PrintNightmare Windows servers: Hackers who carry out ransomware attacks have added PrintNightmare exploits to their arsenal and target Windows servers to develop Magniber ransomware payloads.
PrintNightmare is a class of vulnerabilities (monitored as CVE-2021-1675, CVE-2021-34527 and CVE-2021-36958) affecting Windows Print Spooler, Windows print drivers, and Windows Point and Print features.
Microsoft released security updates for CVE-2021-1675 and CVE-2021-34527 in June, July, and August.
Also on Wednesday, a security advisory was released providing a solution for CVE-2021-36958 (zero-day bug that allows scaling of privileges, without available update code).
Hackers can use these security vulnerabilities for local privilege escalation (LPE) or distribute malware as Windows domain admins via remote code execution (RCE) with SYSTEM privileges.
Ransomware uses PrintNightmare exploits
As Crowdstrike investigators discovered last month, hackers attacking with Magniber ransomware are using PrintNightmare exploits in attacks on victims in South Korea.
After breaching servers that have not been properly patched for PrintNightmare, Magniber launches a DLL loader, which is first injected into a process and later unpacked to run a local file and encrypt files on the compromised device.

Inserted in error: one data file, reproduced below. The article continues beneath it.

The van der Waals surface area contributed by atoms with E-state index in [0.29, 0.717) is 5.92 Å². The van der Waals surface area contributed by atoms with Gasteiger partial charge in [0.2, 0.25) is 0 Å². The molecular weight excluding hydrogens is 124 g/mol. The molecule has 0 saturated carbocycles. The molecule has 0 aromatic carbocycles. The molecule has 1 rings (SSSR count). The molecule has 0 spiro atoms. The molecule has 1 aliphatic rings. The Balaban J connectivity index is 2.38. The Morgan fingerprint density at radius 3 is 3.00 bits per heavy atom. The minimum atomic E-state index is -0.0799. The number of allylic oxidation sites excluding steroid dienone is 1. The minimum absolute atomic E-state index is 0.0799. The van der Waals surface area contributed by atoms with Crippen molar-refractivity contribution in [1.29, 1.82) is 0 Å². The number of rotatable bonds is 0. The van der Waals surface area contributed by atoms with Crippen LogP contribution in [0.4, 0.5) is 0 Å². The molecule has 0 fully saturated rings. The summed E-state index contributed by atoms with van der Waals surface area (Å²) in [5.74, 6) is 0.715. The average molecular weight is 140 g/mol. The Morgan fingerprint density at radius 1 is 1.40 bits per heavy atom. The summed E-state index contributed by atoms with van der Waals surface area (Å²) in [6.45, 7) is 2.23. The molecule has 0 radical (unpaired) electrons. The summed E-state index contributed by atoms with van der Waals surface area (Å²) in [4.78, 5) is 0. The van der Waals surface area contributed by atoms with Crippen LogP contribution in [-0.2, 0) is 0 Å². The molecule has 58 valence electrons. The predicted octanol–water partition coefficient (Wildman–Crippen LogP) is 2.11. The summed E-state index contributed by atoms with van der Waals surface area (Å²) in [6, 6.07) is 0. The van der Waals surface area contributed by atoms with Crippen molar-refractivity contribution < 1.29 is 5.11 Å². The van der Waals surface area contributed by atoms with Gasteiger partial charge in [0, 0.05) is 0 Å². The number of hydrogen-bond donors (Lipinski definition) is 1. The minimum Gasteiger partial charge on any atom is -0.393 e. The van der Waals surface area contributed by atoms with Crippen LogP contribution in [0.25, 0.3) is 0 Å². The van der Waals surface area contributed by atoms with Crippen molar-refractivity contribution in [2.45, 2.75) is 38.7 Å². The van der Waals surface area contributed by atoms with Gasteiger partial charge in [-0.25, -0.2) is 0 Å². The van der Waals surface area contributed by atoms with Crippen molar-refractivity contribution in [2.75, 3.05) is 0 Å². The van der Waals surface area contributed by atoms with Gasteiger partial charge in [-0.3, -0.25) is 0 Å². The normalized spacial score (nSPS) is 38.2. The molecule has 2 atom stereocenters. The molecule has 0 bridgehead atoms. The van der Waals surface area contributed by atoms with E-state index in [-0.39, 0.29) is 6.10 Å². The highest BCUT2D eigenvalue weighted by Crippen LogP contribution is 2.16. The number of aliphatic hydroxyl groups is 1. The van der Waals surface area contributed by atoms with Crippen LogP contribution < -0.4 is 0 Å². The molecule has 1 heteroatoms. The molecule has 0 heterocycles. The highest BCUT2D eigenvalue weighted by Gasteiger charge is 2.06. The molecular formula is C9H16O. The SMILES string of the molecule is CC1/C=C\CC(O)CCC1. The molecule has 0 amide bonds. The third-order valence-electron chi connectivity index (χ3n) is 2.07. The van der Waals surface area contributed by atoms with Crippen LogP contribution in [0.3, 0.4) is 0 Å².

In early February 2021, Crowdstrike observed that Magniber was being delivered via Magnitude EK to South Korean Internet Explorer devices that had not been patched for the CVE-2020-0968 vulnerability.
The Magniber ransomware has been active since October 2017, when it was developed through malware using the Magnitude Exploit Kit (EK) as the successor to the Cerber ransomware.
While initially focusing on South Korean casualties, the Magniber gang soon expanded its operations worldwide, shifting targets to other countries such as China, Taiwan, Hong Kong, Singapore, Malaysia and more.
More hacking teams are expected to add PrintNightmare to their arsenal.
At the moment we only have evidence that the hacking team using Magniber uses PrintNightmware exploits to target potential victims. CrowdStrike estimates that the PrintNightmare vulnerability combined with ransomware development is likely to continue to be a weapon in the hands of hackers.
To protect yourself from potentially targeted attacks on your network, we recommend that you apply any available patch as soon as possible and apply Microsoft-provided alternatives to remove the security gap if a security update is not yet available.
On July 13, CISA issued an emergency directive ordering federal agencies to mitigate PrintNightmare vulnerabilities in their networks.
Cybersecurity also issued a notice about PrintNightmare on July 1, encouraging security professionals to disable Windows Print Spooler on all non-print systems.
With information from bleepingcomputer.com